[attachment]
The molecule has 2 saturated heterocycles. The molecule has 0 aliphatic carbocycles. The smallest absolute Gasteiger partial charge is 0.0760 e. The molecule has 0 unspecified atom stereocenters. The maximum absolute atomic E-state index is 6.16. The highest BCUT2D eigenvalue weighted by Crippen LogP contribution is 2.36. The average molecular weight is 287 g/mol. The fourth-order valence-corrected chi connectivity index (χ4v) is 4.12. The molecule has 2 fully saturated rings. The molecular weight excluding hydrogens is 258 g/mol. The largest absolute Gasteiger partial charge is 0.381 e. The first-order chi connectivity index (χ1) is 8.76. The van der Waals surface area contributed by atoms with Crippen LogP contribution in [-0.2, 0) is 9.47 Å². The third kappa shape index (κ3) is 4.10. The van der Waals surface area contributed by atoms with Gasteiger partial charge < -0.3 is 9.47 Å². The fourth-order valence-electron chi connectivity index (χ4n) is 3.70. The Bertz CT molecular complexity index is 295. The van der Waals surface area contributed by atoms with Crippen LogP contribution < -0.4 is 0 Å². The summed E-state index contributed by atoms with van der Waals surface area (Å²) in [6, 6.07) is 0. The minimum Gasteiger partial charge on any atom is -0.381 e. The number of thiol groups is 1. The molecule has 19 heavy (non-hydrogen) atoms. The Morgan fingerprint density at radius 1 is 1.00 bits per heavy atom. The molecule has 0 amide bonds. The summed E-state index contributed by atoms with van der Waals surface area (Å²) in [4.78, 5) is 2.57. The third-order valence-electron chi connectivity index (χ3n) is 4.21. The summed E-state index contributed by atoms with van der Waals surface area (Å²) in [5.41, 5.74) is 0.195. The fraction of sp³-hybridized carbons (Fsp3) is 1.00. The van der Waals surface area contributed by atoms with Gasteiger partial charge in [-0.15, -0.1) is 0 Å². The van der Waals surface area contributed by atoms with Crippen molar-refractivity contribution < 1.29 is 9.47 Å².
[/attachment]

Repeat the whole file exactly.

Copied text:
The molecule has 2 saturated heterocycles. The molecule has 0 aliphatic carbocycles. The smallest absolute Gasteiger partial charge is 0.0760 e. The molecule has 0 unspecified atom stereocenters. The maximum absolute atomic E-state index is 6.16. The highest BCUT2D eigenvalue weighted by Crippen LogP contribution is 2.36. The average molecular weight is 287 g/mol. The fourth-order valence-corrected chi connectivity index (χ4v) is 4.12. The molecule has 2 fully saturated rings. The molecular weight excluding hydrogens is 258 g/mol. The largest absolute Gasteiger partial charge is 0.381 e. The first-order chi connectivity index (χ1) is 8.76. The van der Waals surface area contributed by atoms with Crippen LogP contribution in [-0.2, 0) is 9.47 Å². The third kappa shape index (κ3) is 4.10. The van der Waals surface area contributed by atoms with Gasteiger partial charge < -0.3 is 9.47 Å². The fourth-order valence-electron chi connectivity index (χ4n) is 3.70. The Bertz CT molecular complexity index is 295. The van der Waals surface area contributed by atoms with Crippen LogP contribution < -0.4 is 0 Å². The summed E-state index contributed by atoms with van der Waals surface area (Å²) in [6, 6.07) is 0. The minimum Gasteiger partial charge on any atom is -0.381 e. The number of thiol groups is 1. The molecule has 19 heavy (non-hydrogen) atoms. The Morgan fingerprint density at radius 1 is 1.00 bits per heavy atom. The molecule has 0 amide bonds. The summed E-state index contributed by atoms with van der Waals surface area (Å²) in [4.78, 5) is 2.57. The third-order valence-electron chi connectivity index (χ3n) is 4.21. The summed E-state index contributed by atoms with van der Waals surface area (Å²) in [5.41, 5.74) is 0.195. The fraction of sp³-hybridized carbons (Fsp3) is 1.00. The van der Waals surface area contributed by atoms with Gasteiger partial charge in [-0.15, -0.1) is 0 Å². The van der Waals surface area contributed by atoms with Crippen molar-refractivity contribution < 1.29 is 9.47 Å².